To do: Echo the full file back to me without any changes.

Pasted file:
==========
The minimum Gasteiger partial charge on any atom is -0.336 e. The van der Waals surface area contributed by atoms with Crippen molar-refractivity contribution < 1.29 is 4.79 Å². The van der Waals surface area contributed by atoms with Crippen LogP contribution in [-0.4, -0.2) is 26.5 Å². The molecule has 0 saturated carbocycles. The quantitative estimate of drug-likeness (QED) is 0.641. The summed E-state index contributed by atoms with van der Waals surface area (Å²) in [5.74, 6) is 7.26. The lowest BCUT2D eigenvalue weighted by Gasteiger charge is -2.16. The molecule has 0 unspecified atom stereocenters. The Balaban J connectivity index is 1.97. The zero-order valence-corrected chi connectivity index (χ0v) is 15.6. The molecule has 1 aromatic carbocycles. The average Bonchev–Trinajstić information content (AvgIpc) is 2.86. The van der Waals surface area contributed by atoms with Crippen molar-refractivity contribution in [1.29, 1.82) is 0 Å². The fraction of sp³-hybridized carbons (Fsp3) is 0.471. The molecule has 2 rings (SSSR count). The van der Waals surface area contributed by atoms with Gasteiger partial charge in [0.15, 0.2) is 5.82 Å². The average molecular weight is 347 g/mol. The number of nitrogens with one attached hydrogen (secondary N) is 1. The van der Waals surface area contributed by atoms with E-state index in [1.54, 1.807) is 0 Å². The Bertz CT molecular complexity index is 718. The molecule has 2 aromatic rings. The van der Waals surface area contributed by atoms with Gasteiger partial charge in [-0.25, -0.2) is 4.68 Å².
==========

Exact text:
The minimum Gasteiger partial charge on any atom is -0.336 e. The van der Waals surface area contributed by atoms with Crippen molar-refractivity contribution < 1.29 is 4.79 Å². The van der Waals surface area contributed by atoms with Crippen LogP contribution in [-0.4, -0.2) is 26.5 Å². The molecule has 0 saturated carbocycles. The quantitative estimate of drug-likeness (QED) is 0.641. The summed E-state index contributed by atoms with van der Waals surface area (Å²) in [5.74, 6) is 7.26. The lowest BCUT2D eigenvalue weighted by Gasteiger charge is -2.16. The molecule has 0 unspecified atom stereocenters. The Balaban J connectivity index is 1.97. The zero-order valence-corrected chi connectivity index (χ0v) is 15.6. The molecule has 1 aromatic carbocycles. The average Bonchev–Trinajstić information content (AvgIpc) is 2.86. The van der Waals surface area contributed by atoms with Crippen molar-refractivity contribution in [1.29, 1.82) is 0 Å². The fraction of sp³-hybridized carbons (Fsp3) is 0.471. The molecule has 2 rings (SSSR count). The van der Waals surface area contributed by atoms with Gasteiger partial charge in [0.15, 0.2) is 5.82 Å². The average molecular weight is 347 g/mol. The number of nitrogens with one attached hydrogen (secondary N) is 1. The van der Waals surface area contributed by atoms with E-state index in [1.54, 1.807) is 0 Å². The Bertz CT molecular complexity index is 718. The molecule has 2 aromatic rings. The van der Waals surface area contributed by atoms with Gasteiger partial charge in [-0.25, -0.2) is 4.68 Å².